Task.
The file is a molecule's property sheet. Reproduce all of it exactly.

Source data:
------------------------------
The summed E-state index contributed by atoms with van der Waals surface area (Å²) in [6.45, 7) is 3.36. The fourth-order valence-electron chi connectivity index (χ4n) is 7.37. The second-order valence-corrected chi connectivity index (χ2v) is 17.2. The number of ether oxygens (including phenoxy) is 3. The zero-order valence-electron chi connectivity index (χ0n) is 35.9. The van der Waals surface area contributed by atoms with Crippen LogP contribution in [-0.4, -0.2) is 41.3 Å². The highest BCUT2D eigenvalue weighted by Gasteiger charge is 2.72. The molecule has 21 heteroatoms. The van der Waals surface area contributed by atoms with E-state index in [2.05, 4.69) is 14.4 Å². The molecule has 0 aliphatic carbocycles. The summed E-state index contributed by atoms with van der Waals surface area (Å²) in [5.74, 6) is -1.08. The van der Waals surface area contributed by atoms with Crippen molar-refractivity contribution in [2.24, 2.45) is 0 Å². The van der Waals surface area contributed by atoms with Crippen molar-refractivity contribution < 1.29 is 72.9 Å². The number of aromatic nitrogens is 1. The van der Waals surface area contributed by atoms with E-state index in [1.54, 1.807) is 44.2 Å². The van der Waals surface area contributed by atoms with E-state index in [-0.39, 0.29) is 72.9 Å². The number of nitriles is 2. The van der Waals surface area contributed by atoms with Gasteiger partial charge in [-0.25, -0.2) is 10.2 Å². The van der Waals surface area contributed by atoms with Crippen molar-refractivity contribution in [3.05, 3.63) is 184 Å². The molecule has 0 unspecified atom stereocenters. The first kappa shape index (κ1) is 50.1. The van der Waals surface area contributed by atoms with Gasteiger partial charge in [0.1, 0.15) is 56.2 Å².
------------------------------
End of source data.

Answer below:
The summed E-state index contributed by atoms with van der Waals surface area (Å²) in [6.45, 7) is 3.36. The fourth-order valence-electron chi connectivity index (χ4n) is 7.37. The second-order valence-corrected chi connectivity index (χ2v) is 17.2. The number of ether oxygens (including phenoxy) is 3. The zero-order valence-electron chi connectivity index (χ0n) is 35.9. The van der Waals surface area contributed by atoms with Crippen LogP contribution in [-0.4, -0.2) is 41.3 Å². The highest BCUT2D eigenvalue weighted by Gasteiger charge is 2.72. The molecule has 21 heteroatoms. The van der Waals surface area contributed by atoms with E-state index in [2.05, 4.69) is 14.4 Å². The molecule has 0 aliphatic carbocycles. The summed E-state index contributed by atoms with van der Waals surface area (Å²) in [5.74, 6) is -1.08. The van der Waals surface area contributed by atoms with Crippen molar-refractivity contribution in [2.24, 2.45) is 0 Å². The van der Waals surface area contributed by atoms with Crippen molar-refractivity contribution < 1.29 is 72.9 Å². The number of aromatic nitrogens is 1. The van der Waals surface area contributed by atoms with E-state index in [1.54, 1.807) is 44.2 Å². The van der Waals surface area contributed by atoms with E-state index in [-0.39, 0.29) is 72.9 Å². The number of nitriles is 2. The van der Waals surface area contributed by atoms with Gasteiger partial charge in [-0.25, -0.2) is 10.2 Å². The van der Waals surface area contributed by atoms with Crippen molar-refractivity contribution in [3.05, 3.63) is 184 Å². The molecule has 0 unspecified atom stereocenters. The first kappa shape index (κ1) is 50.1. The van der Waals surface area contributed by atoms with Gasteiger partial charge in [0.1, 0.15) is 56.2 Å².